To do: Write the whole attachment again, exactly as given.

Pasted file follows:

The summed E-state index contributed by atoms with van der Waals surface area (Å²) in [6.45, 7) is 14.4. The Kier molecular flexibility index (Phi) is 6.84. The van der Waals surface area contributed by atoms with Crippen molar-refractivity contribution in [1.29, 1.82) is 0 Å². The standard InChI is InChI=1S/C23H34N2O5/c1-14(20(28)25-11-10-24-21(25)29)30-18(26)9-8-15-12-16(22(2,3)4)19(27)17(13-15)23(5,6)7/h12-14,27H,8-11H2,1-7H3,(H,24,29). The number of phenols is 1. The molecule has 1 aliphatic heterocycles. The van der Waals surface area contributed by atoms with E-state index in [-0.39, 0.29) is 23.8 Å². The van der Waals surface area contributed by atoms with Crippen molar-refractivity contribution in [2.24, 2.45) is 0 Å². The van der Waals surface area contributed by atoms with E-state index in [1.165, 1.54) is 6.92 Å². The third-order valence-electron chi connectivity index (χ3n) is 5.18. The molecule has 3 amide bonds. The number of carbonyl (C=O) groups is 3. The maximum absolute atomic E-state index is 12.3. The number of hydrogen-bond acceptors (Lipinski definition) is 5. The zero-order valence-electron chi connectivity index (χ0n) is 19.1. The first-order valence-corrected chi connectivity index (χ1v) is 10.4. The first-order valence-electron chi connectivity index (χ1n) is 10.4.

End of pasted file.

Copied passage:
The summed E-state index contributed by atoms with van der Waals surface area (Å²) in [6.45, 7) is 14.4. The Kier molecular flexibility index (Phi) is 6.84. The van der Waals surface area contributed by atoms with Crippen molar-refractivity contribution in [1.29, 1.82) is 0 Å². The standard InChI is InChI=1S/C23H34N2O5/c1-14(20(28)25-11-10-24-21(25)29)30-18(26)9-8-15-12-16(22(2,3)4)19(27)17(13-15)23(5,6)7/h12-14,27H,8-11H2,1-7H3,(H,24,29). The number of phenols is 1. The molecule has 1 aliphatic heterocycles. The van der Waals surface area contributed by atoms with E-state index in [-0.39, 0.29) is 23.8 Å². The van der Waals surface area contributed by atoms with Crippen molar-refractivity contribution in [2.24, 2.45) is 0 Å². The van der Waals surface area contributed by atoms with E-state index in [1.165, 1.54) is 6.92 Å². The third-order valence-electron chi connectivity index (χ3n) is 5.18. The molecule has 3 amide bonds. The number of carbonyl (C=O) groups is 3. The maximum absolute atomic E-state index is 12.3. The number of hydrogen-bond acceptors (Lipinski definition) is 5. The zero-order valence-electron chi connectivity index (χ0n) is 19.1. The first-order valence-corrected chi connectivity index (χ1v) is 10.4. The first-order valence-electron chi connectivity index (χ1n) is 10.4.